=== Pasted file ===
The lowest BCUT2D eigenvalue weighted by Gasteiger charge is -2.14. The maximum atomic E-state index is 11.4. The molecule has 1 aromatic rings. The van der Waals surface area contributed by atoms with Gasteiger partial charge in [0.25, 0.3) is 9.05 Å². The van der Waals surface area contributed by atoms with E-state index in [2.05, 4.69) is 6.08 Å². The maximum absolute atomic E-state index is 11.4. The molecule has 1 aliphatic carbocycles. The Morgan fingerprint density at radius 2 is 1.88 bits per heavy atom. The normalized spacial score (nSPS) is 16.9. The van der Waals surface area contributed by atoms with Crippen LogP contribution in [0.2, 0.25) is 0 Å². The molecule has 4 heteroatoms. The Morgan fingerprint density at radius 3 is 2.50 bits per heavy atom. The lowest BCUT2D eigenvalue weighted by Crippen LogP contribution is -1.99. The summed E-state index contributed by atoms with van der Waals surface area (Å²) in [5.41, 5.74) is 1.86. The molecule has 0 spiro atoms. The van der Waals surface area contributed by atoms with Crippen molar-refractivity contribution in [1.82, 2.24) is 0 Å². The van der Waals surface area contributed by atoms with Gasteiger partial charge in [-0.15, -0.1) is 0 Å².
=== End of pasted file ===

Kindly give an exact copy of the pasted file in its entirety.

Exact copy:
The lowest BCUT2D eigenvalue weighted by Gasteiger charge is -2.14. The maximum atomic E-state index is 11.4. The molecule has 1 aromatic rings. The van der Waals surface area contributed by atoms with Gasteiger partial charge in [0.25, 0.3) is 9.05 Å². The van der Waals surface area contributed by atoms with E-state index in [2.05, 4.69) is 6.08 Å². The maximum absolute atomic E-state index is 11.4. The molecule has 1 aliphatic carbocycles. The Morgan fingerprint density at radius 2 is 1.88 bits per heavy atom. The normalized spacial score (nSPS) is 16.9. The van der Waals surface area contributed by atoms with Crippen LogP contribution in [0.2, 0.25) is 0 Å². The molecule has 4 heteroatoms. The Morgan fingerprint density at radius 3 is 2.50 bits per heavy atom. The lowest BCUT2D eigenvalue weighted by Crippen LogP contribution is -1.99. The summed E-state index contributed by atoms with van der Waals surface area (Å²) in [5.41, 5.74) is 1.86. The molecule has 0 spiro atoms. The van der Waals surface area contributed by atoms with Crippen molar-refractivity contribution in [1.82, 2.24) is 0 Å². The van der Waals surface area contributed by atoms with Gasteiger partial charge in [-0.15, -0.1) is 0 Å².